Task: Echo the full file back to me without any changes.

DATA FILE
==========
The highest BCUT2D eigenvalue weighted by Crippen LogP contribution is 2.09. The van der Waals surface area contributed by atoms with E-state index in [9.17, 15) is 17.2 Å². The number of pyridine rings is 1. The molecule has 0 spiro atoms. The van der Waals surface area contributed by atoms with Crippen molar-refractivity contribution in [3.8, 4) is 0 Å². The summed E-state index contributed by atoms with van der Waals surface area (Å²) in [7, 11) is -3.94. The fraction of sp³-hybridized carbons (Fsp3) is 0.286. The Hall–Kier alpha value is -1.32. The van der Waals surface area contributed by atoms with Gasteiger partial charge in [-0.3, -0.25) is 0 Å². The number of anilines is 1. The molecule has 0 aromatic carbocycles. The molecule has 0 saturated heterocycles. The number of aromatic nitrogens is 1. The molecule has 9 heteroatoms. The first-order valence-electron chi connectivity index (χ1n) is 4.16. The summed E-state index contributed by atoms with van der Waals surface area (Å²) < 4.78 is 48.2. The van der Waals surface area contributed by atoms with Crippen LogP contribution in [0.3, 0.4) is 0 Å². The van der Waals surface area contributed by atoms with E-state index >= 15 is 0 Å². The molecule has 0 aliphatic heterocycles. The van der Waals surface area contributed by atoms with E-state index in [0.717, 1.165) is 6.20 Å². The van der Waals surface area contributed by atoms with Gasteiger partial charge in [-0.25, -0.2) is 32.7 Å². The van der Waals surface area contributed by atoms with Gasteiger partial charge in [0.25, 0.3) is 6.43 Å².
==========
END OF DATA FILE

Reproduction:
The highest BCUT2D eigenvalue weighted by Crippen LogP contribution is 2.09. The van der Waals surface area contributed by atoms with E-state index in [9.17, 15) is 17.2 Å². The number of pyridine rings is 1. The molecule has 0 spiro atoms. The van der Waals surface area contributed by atoms with Crippen molar-refractivity contribution in [3.8, 4) is 0 Å². The summed E-state index contributed by atoms with van der Waals surface area (Å²) in [7, 11) is -3.94. The fraction of sp³-hybridized carbons (Fsp3) is 0.286. The Hall–Kier alpha value is -1.32. The van der Waals surface area contributed by atoms with Gasteiger partial charge in [-0.3, -0.25) is 0 Å². The number of anilines is 1. The molecule has 0 aromatic carbocycles. The molecule has 0 saturated heterocycles. The number of aromatic nitrogens is 1. The molecule has 9 heteroatoms. The first-order valence-electron chi connectivity index (χ1n) is 4.16. The summed E-state index contributed by atoms with van der Waals surface area (Å²) < 4.78 is 48.2. The van der Waals surface area contributed by atoms with Crippen LogP contribution in [0.3, 0.4) is 0 Å². The van der Waals surface area contributed by atoms with E-state index >= 15 is 0 Å². The molecule has 0 aliphatic heterocycles. The van der Waals surface area contributed by atoms with E-state index in [0.717, 1.165) is 6.20 Å². The van der Waals surface area contributed by atoms with Gasteiger partial charge in [-0.25, -0.2) is 32.7 Å². The van der Waals surface area contributed by atoms with Gasteiger partial charge in [0.25, 0.3) is 6.43 Å².